appearance early in March, before the leaves, and continue in
perfect beaut)' until near the end of April
:

throughout the

summer a few blooms
is

will occasionally appear.

This plant
trellis-

with good effect frequently ti'ained against walls or

work, and forms a desirable shrub, to disperse among open
plantations and shrubberies, particularly
if

intermixed with

the white variety, as they are proved to endure the severity of

our winters.

These shrubs are of
is

free

growth
:

;

and when

planted against walls, pruning
uriant
plants.

necessary

some of the luxinjui'y to

young shoots may be removed without
This species of Pyrus
is

the

easily propagated, either

by
it
it

layers in the sprmg, or by cuttings in the

autumn

;

and

adapts

itself to

almost any

soil

:

in

common garden
in the

earth

grows

freely

;

and

is

found

to

flourish

environs of

London.

The

figure here given was taken from a luxuriant specimen

against a south wall in Vincent-square, Westminster.

REFERENCES TO THE PLATE.
1

Section of calyx^ showing the insertion of the stamens and

pistils.

2.

One stamen and

the pistils magnified.

3. Outline of a perfect leaf.

Fl.2.

Drawn

Sr

EUhed

by W. Ciar/c

GENTIANA ACAULIS.
Stemless Gentian, or Gentianella.

PeNTANDRIA.
Class 5.

DlGYNIA.
Order
lUyria),
2.

Gentiaxa.
covered
for the
it,

From Gentius (king of
or at least to have
first

who

is

said to have disvirtues as a cure

experienced

its

plague

vi'hich infected his

army.
syst.

Linn. gen. n. 322.

Linn, spec. 330. Linn.

267-

GENERIC CHARACTER.
Cal. Perianth five-parted, sharp, oblong, permanent.

Cor. Petal one,
five,

tubular at bottom, at top five-cleft.

Stam. Filaments

shorter

than the corolla.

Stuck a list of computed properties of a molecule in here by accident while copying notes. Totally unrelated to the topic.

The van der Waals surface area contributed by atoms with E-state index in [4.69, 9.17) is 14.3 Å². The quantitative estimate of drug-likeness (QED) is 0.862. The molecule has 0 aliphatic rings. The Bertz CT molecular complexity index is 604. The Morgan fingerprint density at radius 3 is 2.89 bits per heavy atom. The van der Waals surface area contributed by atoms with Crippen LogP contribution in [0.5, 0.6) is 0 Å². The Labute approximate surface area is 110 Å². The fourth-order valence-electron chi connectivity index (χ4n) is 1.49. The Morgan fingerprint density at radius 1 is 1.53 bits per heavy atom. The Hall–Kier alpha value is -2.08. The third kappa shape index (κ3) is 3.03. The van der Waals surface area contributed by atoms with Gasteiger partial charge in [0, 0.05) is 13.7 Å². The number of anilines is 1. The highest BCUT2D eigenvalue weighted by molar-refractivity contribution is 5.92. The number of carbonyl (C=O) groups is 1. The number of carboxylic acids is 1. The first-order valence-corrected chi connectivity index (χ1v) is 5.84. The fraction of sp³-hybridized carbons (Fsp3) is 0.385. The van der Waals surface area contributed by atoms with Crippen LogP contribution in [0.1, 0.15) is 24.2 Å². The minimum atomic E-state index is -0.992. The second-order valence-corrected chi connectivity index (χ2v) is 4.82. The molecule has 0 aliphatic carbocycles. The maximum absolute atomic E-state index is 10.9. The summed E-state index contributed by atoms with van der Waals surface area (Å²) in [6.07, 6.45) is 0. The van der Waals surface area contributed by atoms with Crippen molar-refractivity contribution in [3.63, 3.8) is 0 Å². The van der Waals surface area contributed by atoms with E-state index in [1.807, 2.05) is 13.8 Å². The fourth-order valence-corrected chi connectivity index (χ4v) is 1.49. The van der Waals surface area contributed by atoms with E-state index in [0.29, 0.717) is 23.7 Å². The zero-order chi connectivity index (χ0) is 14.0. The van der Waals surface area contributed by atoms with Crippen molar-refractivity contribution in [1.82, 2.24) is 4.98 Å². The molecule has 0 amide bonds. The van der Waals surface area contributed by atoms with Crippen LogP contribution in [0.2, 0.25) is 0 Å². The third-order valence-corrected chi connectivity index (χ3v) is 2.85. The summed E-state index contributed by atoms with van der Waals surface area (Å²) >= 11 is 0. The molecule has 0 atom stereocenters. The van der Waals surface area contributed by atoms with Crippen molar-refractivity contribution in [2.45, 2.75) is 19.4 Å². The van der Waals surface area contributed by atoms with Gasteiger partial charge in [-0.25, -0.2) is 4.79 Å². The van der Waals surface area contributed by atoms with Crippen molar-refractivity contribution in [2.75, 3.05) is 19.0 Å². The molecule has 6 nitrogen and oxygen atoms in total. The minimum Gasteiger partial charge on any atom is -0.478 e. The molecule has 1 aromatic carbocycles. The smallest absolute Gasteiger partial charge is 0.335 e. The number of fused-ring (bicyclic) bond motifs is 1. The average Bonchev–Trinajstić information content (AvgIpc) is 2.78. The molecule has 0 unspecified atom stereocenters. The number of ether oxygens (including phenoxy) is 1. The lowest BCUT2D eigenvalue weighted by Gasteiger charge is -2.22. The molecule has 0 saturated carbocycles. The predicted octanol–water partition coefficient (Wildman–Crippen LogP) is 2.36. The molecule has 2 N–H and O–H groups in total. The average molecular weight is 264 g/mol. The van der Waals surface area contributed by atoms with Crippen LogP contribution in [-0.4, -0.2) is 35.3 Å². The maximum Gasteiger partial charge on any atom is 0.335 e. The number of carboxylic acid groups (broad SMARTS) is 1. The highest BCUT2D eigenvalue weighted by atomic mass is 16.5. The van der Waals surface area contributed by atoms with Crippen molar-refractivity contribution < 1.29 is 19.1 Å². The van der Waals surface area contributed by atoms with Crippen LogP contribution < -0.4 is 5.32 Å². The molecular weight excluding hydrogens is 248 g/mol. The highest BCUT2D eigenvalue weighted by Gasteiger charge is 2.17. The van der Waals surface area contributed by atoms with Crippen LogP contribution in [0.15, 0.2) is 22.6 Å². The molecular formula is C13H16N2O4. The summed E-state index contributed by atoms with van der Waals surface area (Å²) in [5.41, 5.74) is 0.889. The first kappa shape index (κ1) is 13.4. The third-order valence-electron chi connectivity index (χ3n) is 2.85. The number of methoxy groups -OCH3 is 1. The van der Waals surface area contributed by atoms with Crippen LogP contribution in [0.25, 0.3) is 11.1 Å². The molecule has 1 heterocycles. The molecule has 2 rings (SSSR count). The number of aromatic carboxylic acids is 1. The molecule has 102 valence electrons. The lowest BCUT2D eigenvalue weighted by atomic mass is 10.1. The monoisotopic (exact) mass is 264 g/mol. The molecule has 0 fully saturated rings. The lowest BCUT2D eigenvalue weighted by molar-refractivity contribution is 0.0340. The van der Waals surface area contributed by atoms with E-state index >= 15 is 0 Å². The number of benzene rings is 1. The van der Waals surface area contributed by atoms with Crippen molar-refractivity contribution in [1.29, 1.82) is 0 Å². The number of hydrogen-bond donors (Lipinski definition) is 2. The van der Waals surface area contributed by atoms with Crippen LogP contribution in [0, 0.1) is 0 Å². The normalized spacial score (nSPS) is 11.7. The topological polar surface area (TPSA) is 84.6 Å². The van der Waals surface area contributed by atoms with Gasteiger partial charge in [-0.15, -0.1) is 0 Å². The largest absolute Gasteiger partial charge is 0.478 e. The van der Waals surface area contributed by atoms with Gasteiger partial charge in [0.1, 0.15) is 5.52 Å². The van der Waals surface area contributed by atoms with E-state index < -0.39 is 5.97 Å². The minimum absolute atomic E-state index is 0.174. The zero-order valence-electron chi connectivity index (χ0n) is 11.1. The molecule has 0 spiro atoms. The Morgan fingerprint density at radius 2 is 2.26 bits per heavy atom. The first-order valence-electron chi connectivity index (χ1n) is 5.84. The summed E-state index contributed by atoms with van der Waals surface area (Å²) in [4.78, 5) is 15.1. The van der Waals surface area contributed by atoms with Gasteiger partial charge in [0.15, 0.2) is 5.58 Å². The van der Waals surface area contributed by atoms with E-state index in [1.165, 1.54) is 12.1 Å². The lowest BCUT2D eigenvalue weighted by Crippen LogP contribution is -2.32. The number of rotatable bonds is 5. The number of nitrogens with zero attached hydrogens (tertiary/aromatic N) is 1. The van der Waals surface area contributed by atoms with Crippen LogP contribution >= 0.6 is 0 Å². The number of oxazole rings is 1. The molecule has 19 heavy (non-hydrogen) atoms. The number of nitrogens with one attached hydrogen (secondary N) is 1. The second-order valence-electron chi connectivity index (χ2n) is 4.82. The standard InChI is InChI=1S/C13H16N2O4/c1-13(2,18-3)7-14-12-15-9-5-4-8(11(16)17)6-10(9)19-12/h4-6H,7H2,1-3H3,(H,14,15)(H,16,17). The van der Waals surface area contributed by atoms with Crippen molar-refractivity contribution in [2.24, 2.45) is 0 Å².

Pist.

Germ

oblong, cylindric, length of the
Per. Capsule oblong,

stamens.

Style none. Stigmas two, ovate.

one-celled, two-valved.

Seeds numerous.

SPECIFIC CHARACTER.
Flowers solitary.
stalk.

Corolla five-cleft/ bell-shaped,

higher than

the

Root

branched.

Leaves ovate-lanceolate.

Stem from one
;

to two inches in height, with one or two pairs of leaves

a

large solitary flower at the extremity.

Calyx angular,

di-

vided at top, five lanceolate segments.
lous,

Corolla monopela-

deep blue, dotted

inside.

.

The Gentiana

acaulis

is

an herbaceous perennial, grows
tufts

freely in strong earth,
larly
it

produces large

of flowers particu;

showy, and forms an excellent edging for flower-beds

flowers

more

freely if suffered to
is

remain than when

fre-

quently removed, and

increased by

seeds and by separating
is

the roots in the spring

:

excessive drought

injurious to

it.

Perhaps no herbaceous plant excels

this in brilliancy

of colour;

and although humble
tions.
It flowers

in growth, possesses particular attrac-

with greatest beauty in April and May,
will occalittle

though

in the

summer and autumn a few blooms
:

sionally appear

when growing

in

its

wild state

it

has

or

no stem.
It is

a native of

many
it

parts of

Europe

— some say of Enseen flower-

gland. In
this

London

does not thrive well, and rarely flowers:

may be

attributed to the impurity of the air, as at the
it is

Nurseries a short distance from the metropolis

ing abundantly

:

a shaded situation

is

favourable to this plant,

but pure air

is

indispensable.

REFERENCES TO THE
1

PLATi;.

Section of the corolla spread, showing the insertion of the stamens.

2. Pistil.

n.3.

Drawn

tcEtchtd by W,

CUrk.

3.

SANGUINARIA CANADENSIS.
Canada Puccoon,
or Blood-Wort.

POLYANDRIA.
Class 13.

MoNOGYNlA.
Order
1.

Sanguinaria,
Linn. gen. 645.

—from

its

blood-coloured juice.
Willd.

Linn. spec. 723.

1

140.

GENERIC CHARACTER.
Cal. Perianth two-leaved, ovate, concave.

Cor. Petals eight, oblong,

blunt.

Stam. Filaments many, shorter than the corolla.
Pist.

Anthers

simple.

Germ

oblong, compressed. Style none. Stigma two-

grooved, height of the stamens, permanent. Per. Capsule oblong,
two-valved.

Seeds many, round, acuminate.

SPECIFIC CHARACTER.

Leaves upright, sinuated, lobed.

.Scape one-flowered.

Root

tuberous, fleshy, bright-red internally,
it

when
takes

cut affordits

ing juice of the same colour, from which

name

of

Sanguinaria